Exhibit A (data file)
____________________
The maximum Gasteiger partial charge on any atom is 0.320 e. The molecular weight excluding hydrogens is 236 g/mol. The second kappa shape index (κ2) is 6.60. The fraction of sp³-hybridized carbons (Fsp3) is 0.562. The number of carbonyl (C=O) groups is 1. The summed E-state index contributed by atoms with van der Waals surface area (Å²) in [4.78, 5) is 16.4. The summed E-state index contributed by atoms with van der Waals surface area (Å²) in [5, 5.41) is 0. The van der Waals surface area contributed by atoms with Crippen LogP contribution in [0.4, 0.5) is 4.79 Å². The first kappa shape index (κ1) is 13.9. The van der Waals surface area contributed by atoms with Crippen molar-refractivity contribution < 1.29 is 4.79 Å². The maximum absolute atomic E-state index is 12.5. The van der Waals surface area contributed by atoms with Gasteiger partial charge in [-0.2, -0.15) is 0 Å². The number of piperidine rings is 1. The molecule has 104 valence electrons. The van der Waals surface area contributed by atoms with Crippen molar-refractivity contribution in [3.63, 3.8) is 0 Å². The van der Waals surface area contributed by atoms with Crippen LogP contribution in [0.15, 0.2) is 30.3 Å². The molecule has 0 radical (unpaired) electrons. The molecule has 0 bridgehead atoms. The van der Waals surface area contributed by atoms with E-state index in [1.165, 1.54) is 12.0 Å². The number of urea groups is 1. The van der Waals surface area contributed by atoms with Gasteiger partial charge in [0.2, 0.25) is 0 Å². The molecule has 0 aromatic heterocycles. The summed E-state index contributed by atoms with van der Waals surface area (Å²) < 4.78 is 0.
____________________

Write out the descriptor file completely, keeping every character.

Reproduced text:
The maximum Gasteiger partial charge on any atom is 0.320 e. The molecular weight excluding hydrogens is 236 g/mol. The second kappa shape index (κ2) is 6.60. The fraction of sp³-hybridized carbons (Fsp3) is 0.562. The number of carbonyl (C=O) groups is 1. The summed E-state index contributed by atoms with van der Waals surface area (Å²) in [4.78, 5) is 16.4. The summed E-state index contributed by atoms with van der Waals surface area (Å²) in [5, 5.41) is 0. The van der Waals surface area contributed by atoms with Crippen LogP contribution in [0.4, 0.5) is 4.79 Å². The first kappa shape index (κ1) is 13.9. The van der Waals surface area contributed by atoms with Crippen molar-refractivity contribution < 1.29 is 4.79 Å². The maximum absolute atomic E-state index is 12.5. The van der Waals surface area contributed by atoms with Gasteiger partial charge in [-0.2, -0.15) is 0 Å². The number of piperidine rings is 1. The molecule has 104 valence electrons. The van der Waals surface area contributed by atoms with Crippen molar-refractivity contribution in [3.63, 3.8) is 0 Å². The van der Waals surface area contributed by atoms with Crippen LogP contribution in [0.15, 0.2) is 30.3 Å². The molecule has 0 radical (unpaired) electrons. The molecule has 0 bridgehead atoms. The van der Waals surface area contributed by atoms with E-state index in [1.165, 1.54) is 12.0 Å². The number of urea groups is 1. The van der Waals surface area contributed by atoms with Gasteiger partial charge in [0.2, 0.25) is 0 Å². The molecule has 0 aromatic heterocycles. The summed E-state index contributed by atoms with van der Waals surface area (Å²) < 4.78 is 0.